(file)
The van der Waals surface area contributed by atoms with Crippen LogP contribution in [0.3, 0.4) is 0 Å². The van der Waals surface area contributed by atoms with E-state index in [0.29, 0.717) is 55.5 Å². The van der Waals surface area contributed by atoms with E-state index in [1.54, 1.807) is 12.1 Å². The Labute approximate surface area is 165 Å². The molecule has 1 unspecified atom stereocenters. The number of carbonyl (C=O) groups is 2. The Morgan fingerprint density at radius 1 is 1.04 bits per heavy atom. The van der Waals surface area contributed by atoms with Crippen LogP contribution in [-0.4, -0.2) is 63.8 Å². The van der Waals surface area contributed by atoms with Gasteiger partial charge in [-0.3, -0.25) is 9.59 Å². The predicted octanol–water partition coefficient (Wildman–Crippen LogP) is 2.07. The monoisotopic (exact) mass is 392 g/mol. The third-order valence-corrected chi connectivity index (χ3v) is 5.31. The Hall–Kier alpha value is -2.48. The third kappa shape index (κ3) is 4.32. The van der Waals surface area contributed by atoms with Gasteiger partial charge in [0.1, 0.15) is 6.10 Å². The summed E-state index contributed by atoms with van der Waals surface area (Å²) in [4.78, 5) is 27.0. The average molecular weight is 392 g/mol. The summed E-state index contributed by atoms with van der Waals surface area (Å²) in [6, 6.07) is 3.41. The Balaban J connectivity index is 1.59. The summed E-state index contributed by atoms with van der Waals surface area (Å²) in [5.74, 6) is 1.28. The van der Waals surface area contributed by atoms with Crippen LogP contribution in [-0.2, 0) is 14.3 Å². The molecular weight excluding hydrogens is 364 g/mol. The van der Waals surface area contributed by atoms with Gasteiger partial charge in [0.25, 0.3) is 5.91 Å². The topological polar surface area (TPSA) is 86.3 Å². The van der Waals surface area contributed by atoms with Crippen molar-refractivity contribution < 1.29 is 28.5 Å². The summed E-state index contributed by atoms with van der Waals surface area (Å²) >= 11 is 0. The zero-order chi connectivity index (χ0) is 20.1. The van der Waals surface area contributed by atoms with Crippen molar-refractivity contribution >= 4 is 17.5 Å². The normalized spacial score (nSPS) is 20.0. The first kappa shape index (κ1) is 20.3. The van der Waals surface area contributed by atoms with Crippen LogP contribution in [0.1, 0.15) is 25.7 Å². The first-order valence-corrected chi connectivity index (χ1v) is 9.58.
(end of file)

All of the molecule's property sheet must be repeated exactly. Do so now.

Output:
The van der Waals surface area contributed by atoms with Crippen LogP contribution in [0.3, 0.4) is 0 Å². The van der Waals surface area contributed by atoms with E-state index in [0.29, 0.717) is 55.5 Å². The van der Waals surface area contributed by atoms with E-state index in [1.54, 1.807) is 12.1 Å². The Labute approximate surface area is 165 Å². The molecule has 1 unspecified atom stereocenters. The number of carbonyl (C=O) groups is 2. The Morgan fingerprint density at radius 1 is 1.04 bits per heavy atom. The van der Waals surface area contributed by atoms with Crippen LogP contribution in [-0.4, -0.2) is 63.8 Å². The van der Waals surface area contributed by atoms with Gasteiger partial charge in [-0.3, -0.25) is 9.59 Å². The predicted octanol–water partition coefficient (Wildman–Crippen LogP) is 2.07. The monoisotopic (exact) mass is 392 g/mol. The third-order valence-corrected chi connectivity index (χ3v) is 5.31. The Hall–Kier alpha value is -2.48. The third kappa shape index (κ3) is 4.32. The van der Waals surface area contributed by atoms with Gasteiger partial charge in [0.1, 0.15) is 6.10 Å². The summed E-state index contributed by atoms with van der Waals surface area (Å²) in [4.78, 5) is 27.0. The average molecular weight is 392 g/mol. The summed E-state index contributed by atoms with van der Waals surface area (Å²) in [6, 6.07) is 3.41. The Balaban J connectivity index is 1.59. The summed E-state index contributed by atoms with van der Waals surface area (Å²) in [5.74, 6) is 1.28. The van der Waals surface area contributed by atoms with Crippen LogP contribution in [-0.2, 0) is 14.3 Å². The molecular weight excluding hydrogens is 364 g/mol. The van der Waals surface area contributed by atoms with Gasteiger partial charge in [0.25, 0.3) is 5.91 Å². The topological polar surface area (TPSA) is 86.3 Å². The van der Waals surface area contributed by atoms with Crippen molar-refractivity contribution < 1.29 is 28.5 Å². The summed E-state index contributed by atoms with van der Waals surface area (Å²) >= 11 is 0. The zero-order chi connectivity index (χ0) is 20.1. The van der Waals surface area contributed by atoms with Crippen molar-refractivity contribution >= 4 is 17.5 Å². The normalized spacial score (nSPS) is 20.0. The first kappa shape index (κ1) is 20.3. The van der Waals surface area contributed by atoms with Crippen LogP contribution in [0.1, 0.15) is 25.7 Å². The first-order valence-corrected chi connectivity index (χ1v) is 9.58.